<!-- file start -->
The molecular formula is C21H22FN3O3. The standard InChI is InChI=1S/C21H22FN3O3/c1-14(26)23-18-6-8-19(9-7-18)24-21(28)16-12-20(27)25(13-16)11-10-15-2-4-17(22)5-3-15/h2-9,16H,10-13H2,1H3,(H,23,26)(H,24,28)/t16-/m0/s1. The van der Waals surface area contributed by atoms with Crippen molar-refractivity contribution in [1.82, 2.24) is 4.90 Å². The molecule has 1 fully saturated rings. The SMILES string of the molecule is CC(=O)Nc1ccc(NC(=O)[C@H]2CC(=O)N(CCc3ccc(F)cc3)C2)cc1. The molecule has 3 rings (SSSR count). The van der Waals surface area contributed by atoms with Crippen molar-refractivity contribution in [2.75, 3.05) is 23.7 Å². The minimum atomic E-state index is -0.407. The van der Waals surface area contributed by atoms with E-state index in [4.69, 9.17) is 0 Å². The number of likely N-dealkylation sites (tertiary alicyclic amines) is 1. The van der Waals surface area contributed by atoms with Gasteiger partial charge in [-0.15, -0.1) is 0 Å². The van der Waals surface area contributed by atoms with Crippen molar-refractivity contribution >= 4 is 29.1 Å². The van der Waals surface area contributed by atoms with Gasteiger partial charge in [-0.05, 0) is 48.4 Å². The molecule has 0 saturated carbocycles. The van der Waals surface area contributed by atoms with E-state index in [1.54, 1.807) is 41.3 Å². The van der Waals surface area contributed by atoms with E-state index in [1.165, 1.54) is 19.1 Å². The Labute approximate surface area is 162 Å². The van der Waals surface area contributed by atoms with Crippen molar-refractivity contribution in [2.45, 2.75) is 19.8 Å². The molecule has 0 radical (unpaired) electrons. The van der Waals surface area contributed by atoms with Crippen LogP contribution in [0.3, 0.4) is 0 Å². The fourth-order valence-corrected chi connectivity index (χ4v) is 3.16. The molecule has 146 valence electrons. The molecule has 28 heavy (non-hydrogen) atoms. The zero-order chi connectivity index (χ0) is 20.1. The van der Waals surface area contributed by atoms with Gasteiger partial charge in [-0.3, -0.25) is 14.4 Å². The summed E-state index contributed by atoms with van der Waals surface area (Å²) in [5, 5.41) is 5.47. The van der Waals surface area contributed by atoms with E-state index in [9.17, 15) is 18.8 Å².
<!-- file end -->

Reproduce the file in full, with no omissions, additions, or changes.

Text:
The molecular formula is C21H22FN3O3. The standard InChI is InChI=1S/C21H22FN3O3/c1-14(26)23-18-6-8-19(9-7-18)24-21(28)16-12-20(27)25(13-16)11-10-15-2-4-17(22)5-3-15/h2-9,16H,10-13H2,1H3,(H,23,26)(H,24,28)/t16-/m0/s1. The van der Waals surface area contributed by atoms with Crippen molar-refractivity contribution in [1.82, 2.24) is 4.90 Å². The molecule has 1 fully saturated rings. The SMILES string of the molecule is CC(=O)Nc1ccc(NC(=O)[C@H]2CC(=O)N(CCc3ccc(F)cc3)C2)cc1. The molecule has 3 rings (SSSR count). The van der Waals surface area contributed by atoms with Crippen molar-refractivity contribution in [2.75, 3.05) is 23.7 Å². The minimum atomic E-state index is -0.407. The van der Waals surface area contributed by atoms with E-state index in [4.69, 9.17) is 0 Å². The number of likely N-dealkylation sites (tertiary alicyclic amines) is 1. The van der Waals surface area contributed by atoms with Gasteiger partial charge in [-0.15, -0.1) is 0 Å². The van der Waals surface area contributed by atoms with Crippen molar-refractivity contribution >= 4 is 29.1 Å². The van der Waals surface area contributed by atoms with Gasteiger partial charge in [-0.05, 0) is 48.4 Å². The molecule has 0 saturated carbocycles. The van der Waals surface area contributed by atoms with E-state index in [1.54, 1.807) is 41.3 Å². The van der Waals surface area contributed by atoms with E-state index in [1.165, 1.54) is 19.1 Å². The Labute approximate surface area is 162 Å². The van der Waals surface area contributed by atoms with Crippen molar-refractivity contribution in [2.45, 2.75) is 19.8 Å². The molecule has 0 radical (unpaired) electrons. The van der Waals surface area contributed by atoms with Crippen LogP contribution in [0.3, 0.4) is 0 Å². The fourth-order valence-corrected chi connectivity index (χ4v) is 3.16. The molecule has 146 valence electrons. The molecule has 28 heavy (non-hydrogen) atoms. The zero-order chi connectivity index (χ0) is 20.1. The van der Waals surface area contributed by atoms with Gasteiger partial charge in [-0.3, -0.25) is 14.4 Å². The summed E-state index contributed by atoms with van der Waals surface area (Å²) in [5, 5.41) is 5.47. The van der Waals surface area contributed by atoms with E-state index in [9.17, 15) is 18.8 Å².